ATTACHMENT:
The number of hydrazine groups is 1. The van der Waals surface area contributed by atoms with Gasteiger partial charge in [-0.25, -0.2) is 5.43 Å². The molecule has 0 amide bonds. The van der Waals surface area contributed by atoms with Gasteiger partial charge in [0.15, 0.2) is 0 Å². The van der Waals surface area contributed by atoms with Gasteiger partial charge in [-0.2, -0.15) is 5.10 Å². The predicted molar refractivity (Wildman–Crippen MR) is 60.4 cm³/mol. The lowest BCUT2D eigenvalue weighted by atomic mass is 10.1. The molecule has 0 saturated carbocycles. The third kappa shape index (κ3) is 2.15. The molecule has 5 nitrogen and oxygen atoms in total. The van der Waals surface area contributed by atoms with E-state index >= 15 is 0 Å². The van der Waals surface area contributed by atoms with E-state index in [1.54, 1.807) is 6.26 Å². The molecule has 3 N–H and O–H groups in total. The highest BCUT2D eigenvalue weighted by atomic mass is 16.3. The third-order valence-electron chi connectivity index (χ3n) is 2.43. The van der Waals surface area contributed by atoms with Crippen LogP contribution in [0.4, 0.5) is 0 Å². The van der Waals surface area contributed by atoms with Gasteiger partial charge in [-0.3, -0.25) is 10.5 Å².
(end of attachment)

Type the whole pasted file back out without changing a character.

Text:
The number of hydrazine groups is 1. The van der Waals surface area contributed by atoms with Gasteiger partial charge in [-0.25, -0.2) is 5.43 Å². The molecule has 0 amide bonds. The van der Waals surface area contributed by atoms with Gasteiger partial charge in [0.15, 0.2) is 0 Å². The van der Waals surface area contributed by atoms with Gasteiger partial charge in [-0.2, -0.15) is 5.10 Å². The predicted molar refractivity (Wildman–Crippen MR) is 60.4 cm³/mol. The lowest BCUT2D eigenvalue weighted by atomic mass is 10.1. The molecule has 0 saturated carbocycles. The third kappa shape index (κ3) is 2.15. The molecule has 5 nitrogen and oxygen atoms in total. The van der Waals surface area contributed by atoms with E-state index >= 15 is 0 Å². The van der Waals surface area contributed by atoms with E-state index in [1.54, 1.807) is 6.26 Å². The molecule has 3 N–H and O–H groups in total. The highest BCUT2D eigenvalue weighted by atomic mass is 16.3. The third-order valence-electron chi connectivity index (χ3n) is 2.43. The van der Waals surface area contributed by atoms with Crippen LogP contribution in [0.4, 0.5) is 0 Å². The van der Waals surface area contributed by atoms with Gasteiger partial charge in [-0.3, -0.25) is 10.5 Å².